Veterans have always had fascinating stories to tell if they’re willing to tell them but Howard E. Hornberger’s story takes the cake. Hornberger was born in Dearborn County March 5, 1917 and died in Greensburg Oct. 30, 1998 is buried in South Park Cemetery. I recently learned that his wife Wanetta Borden Hornberger (at one time the society editor of the Greensburg Daily News) and their son Richard D. Hornberger are also deceased. It brought back a memory that I’ve never forgotten.
The memory goes back to probably the early 1990s or maybe even longer. Someone at the American Legion told me about an experience Howard Hornberger(Staff SGT US ARMY) had during World War II. It wasn’t a battle experience but a story that would be fun to write and read. I called him to see if he would tell me about it but he said no, and said there were so many important stories of veterans that hadn’t been told. I understood but always regretted that I didn’t push harder. After all these years I’ll share it with you now.
Early one morning in October a very large black form was seen off the beach near where Staff Sergeant Howard Hornberger was stationed. No one thought it could possibly be a whale because whales were known to be always in water far north of their location. But that whale started doing all the things they were known to do such as spewing water into the air every one minute and twenty seconds the men agreed that this was a whale.
Some of the men got into a boat and went out to see what they could find out. The whale edged closer to the shore and finally got trapped in a shallow gully between two sandbars. The men came ashore and then waded into the surf that held the whale prisoner. They used a steel cable thinking they might pull the whale out into the ocean. The whale remained still even though it might easily have lashed out in destructive fury with its powerful tail.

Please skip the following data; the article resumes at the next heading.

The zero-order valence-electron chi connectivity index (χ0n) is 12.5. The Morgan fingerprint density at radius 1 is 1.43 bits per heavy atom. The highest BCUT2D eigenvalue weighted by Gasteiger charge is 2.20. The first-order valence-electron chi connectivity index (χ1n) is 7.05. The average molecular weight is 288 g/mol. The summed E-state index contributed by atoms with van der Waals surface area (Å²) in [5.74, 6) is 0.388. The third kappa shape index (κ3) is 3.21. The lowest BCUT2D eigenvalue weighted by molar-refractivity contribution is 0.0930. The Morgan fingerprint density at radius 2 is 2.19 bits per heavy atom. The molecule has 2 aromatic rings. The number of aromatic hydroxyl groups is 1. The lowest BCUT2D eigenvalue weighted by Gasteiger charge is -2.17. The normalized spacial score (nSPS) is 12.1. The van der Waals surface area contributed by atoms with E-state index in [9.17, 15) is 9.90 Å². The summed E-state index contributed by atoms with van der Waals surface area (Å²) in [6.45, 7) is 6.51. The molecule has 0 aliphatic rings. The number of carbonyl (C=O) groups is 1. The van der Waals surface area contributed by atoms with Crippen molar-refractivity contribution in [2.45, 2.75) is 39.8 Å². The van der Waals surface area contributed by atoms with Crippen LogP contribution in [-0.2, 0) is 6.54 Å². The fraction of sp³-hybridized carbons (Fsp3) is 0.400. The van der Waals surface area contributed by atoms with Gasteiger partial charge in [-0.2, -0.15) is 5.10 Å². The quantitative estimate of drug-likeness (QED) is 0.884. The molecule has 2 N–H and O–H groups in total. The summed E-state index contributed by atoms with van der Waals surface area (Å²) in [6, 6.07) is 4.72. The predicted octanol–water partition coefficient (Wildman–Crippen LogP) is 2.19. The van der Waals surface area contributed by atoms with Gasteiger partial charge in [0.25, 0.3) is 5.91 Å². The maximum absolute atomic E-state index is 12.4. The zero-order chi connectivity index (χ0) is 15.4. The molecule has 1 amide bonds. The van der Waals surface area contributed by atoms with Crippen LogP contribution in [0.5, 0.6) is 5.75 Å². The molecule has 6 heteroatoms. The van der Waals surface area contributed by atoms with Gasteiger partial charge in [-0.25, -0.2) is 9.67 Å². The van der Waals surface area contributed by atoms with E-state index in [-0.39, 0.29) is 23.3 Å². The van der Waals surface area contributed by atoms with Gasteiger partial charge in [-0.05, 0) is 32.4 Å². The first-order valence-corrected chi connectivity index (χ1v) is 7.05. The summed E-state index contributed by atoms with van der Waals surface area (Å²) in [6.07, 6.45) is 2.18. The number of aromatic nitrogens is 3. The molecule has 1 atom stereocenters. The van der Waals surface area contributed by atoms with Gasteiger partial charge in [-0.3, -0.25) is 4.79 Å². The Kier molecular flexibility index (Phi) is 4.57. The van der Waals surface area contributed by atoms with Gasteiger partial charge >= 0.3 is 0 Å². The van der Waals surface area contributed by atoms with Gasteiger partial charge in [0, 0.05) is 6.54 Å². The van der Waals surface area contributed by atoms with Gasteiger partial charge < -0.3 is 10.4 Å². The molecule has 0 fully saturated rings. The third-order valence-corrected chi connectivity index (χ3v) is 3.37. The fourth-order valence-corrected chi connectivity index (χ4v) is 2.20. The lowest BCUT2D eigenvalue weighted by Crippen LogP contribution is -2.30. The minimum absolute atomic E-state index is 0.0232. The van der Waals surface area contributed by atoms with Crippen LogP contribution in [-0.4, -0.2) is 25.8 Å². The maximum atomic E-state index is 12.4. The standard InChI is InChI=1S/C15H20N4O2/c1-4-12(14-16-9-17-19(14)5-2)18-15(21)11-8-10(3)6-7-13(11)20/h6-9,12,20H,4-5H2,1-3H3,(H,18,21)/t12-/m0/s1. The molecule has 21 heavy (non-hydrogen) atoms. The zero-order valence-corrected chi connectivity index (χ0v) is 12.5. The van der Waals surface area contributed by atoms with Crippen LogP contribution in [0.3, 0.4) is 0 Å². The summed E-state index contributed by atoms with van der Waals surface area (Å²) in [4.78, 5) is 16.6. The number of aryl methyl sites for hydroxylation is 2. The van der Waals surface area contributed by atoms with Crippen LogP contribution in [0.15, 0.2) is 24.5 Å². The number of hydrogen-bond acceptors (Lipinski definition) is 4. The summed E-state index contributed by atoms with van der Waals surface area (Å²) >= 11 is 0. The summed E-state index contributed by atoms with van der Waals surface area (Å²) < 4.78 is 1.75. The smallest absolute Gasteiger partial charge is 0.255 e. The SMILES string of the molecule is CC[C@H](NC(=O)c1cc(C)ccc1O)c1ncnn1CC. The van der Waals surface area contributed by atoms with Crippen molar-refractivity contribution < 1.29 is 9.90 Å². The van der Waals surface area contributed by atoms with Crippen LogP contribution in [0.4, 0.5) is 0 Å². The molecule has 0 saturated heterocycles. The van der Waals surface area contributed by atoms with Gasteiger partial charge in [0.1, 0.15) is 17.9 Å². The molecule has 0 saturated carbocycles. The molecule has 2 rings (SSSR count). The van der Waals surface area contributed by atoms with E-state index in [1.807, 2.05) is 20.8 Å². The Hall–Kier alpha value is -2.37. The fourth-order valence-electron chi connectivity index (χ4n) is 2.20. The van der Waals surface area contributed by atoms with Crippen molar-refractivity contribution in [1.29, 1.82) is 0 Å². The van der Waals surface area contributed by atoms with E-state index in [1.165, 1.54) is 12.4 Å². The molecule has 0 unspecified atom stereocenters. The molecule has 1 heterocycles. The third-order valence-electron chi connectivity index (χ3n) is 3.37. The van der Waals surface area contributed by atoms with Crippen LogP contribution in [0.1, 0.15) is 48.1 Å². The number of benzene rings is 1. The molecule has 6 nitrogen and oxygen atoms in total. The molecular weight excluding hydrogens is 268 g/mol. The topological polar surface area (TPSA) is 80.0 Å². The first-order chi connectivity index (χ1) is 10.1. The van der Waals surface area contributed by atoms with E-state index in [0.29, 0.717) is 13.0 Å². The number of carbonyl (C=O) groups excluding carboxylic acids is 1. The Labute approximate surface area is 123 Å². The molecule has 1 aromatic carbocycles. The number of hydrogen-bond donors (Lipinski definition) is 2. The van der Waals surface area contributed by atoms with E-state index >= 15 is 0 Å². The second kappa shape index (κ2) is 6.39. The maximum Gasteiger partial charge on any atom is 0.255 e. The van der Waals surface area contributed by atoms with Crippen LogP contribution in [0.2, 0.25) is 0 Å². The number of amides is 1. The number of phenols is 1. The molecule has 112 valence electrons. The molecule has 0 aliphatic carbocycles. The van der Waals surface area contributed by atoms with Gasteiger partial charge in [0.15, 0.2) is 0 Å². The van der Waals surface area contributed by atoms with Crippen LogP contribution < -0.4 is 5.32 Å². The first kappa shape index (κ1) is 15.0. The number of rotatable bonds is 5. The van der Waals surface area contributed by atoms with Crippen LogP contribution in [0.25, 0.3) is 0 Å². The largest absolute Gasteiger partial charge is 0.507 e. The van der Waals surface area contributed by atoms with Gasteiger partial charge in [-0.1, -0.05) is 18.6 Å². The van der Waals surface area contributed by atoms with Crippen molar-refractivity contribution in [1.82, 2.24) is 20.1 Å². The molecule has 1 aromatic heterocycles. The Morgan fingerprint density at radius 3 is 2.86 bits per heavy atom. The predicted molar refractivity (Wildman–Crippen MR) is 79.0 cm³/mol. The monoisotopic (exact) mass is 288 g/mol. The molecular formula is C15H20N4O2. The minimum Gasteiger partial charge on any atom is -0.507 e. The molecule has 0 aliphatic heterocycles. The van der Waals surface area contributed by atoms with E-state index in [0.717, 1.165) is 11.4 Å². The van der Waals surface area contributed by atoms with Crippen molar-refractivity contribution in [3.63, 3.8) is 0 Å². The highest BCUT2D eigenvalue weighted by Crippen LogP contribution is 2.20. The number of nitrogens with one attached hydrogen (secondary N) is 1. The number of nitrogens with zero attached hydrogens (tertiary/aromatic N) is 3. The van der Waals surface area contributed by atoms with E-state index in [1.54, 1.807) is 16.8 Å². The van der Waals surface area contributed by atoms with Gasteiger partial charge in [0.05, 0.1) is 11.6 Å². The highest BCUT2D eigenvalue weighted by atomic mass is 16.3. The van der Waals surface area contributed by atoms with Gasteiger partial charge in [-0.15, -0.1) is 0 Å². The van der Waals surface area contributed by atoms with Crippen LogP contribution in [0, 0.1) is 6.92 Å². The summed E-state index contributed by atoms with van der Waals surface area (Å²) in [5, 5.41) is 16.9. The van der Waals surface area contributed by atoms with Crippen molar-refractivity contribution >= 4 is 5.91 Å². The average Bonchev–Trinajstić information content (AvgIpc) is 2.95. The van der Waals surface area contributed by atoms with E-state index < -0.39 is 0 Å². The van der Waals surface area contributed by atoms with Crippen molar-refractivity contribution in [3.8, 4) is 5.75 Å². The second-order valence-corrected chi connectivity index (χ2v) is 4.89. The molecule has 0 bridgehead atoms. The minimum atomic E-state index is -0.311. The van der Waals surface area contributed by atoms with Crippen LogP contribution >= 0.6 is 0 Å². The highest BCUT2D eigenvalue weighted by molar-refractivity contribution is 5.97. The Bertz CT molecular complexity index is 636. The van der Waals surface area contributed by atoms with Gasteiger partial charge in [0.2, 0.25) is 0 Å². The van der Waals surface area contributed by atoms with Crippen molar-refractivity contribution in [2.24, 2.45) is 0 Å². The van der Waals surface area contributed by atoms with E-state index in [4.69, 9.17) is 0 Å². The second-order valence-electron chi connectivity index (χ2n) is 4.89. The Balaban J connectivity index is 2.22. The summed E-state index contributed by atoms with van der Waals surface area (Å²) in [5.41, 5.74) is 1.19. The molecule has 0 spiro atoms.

The men even laid hands on the immobile body and soon were swarming all over the glossy black back. The cable was secured to the tail and the men heaved with all their might but to no avail. One of the men remembered some natural history he had read about how some whales had guided boats and ships to safety. He read too that whales were known to seek protected waters when they were about to give birth to a baby. Maybe that could account for this one having allowed herself to become trapped.
He let the others know that he was pretty sure that this whale (they had named her Bertha by then) might be expecting a baby whale. The men then pushed and shoved in vain trying to free the nearly 34 foot, several ton expectant mother. Soon the tide began to come in again and the men tried even harder to get Bertha unstuck. Then with a swish of her tail she allowed herself to be guided into water that would cover her body. But for a moment she continued to lay still, probably not realizing she was free. Then she glided out into the bay as the men watched anxiously.
Then Bertha reared and dove beneath the surface. She reappeared and went straight to the men who had saved her. She turned aside as she got near and swept majestically past them in a salute. It was reported later in the day that Bertha the whale had been seen slowly making her way out of the baay at sunset. There was the belief of the men who had helped her that there was another, smaller wake behind Bertha’s huge one. The men were said to be convinced that the baby whale was a boy.